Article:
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Behind The Syria Strike. The Good, The Bad, And The Illegal


Behind The Syria Strike. The Good, The Bad, And The Illegal

In response to the chemical attack that took place on Tuesday Donald Trump ordered a missile strike on a Syrian airbase without the approval of Congress or of the United Nations Security Council. This raised the question of, “was this legal?”

A lot can be drawn out from the missile attack. According to The New York Times “the strike raises two sets of legal issues. One involves international law and when it is lawful for any nation to attack another. The other involves domestic law and who gets to decide — the president or Congress — whether the United States should attack another country.”

Trump had no clear authority under international law to attack Syria. And according to The United Nations Charter, a treaty the United States has ratified, there are only two reasons Trump could attack another country’s soil without its consent: One being in self defense and the other one with permission of the Security Council.

So was the strike legal then?

Well, like The Times reported, the answer is “murky.” This is because of a double standard. If we are referring to the Constitution, then yes the strike on Syria was in fact illegal. Most legal scholars agree that the founders wanted Congress to decide whether to go to war, except when the country is under an attack.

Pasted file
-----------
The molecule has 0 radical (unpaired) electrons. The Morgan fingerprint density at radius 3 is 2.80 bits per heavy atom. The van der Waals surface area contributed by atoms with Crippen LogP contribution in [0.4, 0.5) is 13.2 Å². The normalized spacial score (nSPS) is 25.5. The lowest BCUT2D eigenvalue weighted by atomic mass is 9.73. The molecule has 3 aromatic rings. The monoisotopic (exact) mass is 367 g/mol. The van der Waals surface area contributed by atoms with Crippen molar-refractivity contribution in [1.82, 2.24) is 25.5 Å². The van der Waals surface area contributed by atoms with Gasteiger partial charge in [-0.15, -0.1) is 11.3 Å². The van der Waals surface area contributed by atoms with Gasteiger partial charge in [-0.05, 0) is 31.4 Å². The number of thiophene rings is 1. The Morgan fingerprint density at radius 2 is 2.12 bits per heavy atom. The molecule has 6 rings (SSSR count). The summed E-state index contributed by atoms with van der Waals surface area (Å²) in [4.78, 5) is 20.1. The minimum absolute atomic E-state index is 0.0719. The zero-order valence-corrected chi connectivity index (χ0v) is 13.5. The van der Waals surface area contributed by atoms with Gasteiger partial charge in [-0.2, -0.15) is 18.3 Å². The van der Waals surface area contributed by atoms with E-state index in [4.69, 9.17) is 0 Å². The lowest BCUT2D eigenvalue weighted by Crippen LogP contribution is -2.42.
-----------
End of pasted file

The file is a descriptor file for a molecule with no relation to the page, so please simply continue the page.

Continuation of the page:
But the other standard is how the country has been governed by practice. Throughout history, presidents of both parties, have carried out military operations without consent from Congress.

On Thursday, Trump said, “It is in this vital national security interest of the United States to prevent and deter the spread and use of deadly chemical weapons.”

But just because past presidents have called for military interventions in foreign soil does it mean Trump’s Syria strike was legal?

Well according to Senator Rand Paul, Republican of Kentucky, “the President needs Congressional authorization for military action as required by the Constitution.”

According to Jack Goldsmith, a Harvard law professor who led the Office of Legal Counsel at the Justice Department in the Bush administration:

“The interests invoked — protecting regional security and in upholding or enforcing important treaty norms — will always be present when the president is considering military intervention,” he wrote. “Taken alone — and they are all we have here — these interests provide no practical limitation on presidential power.”

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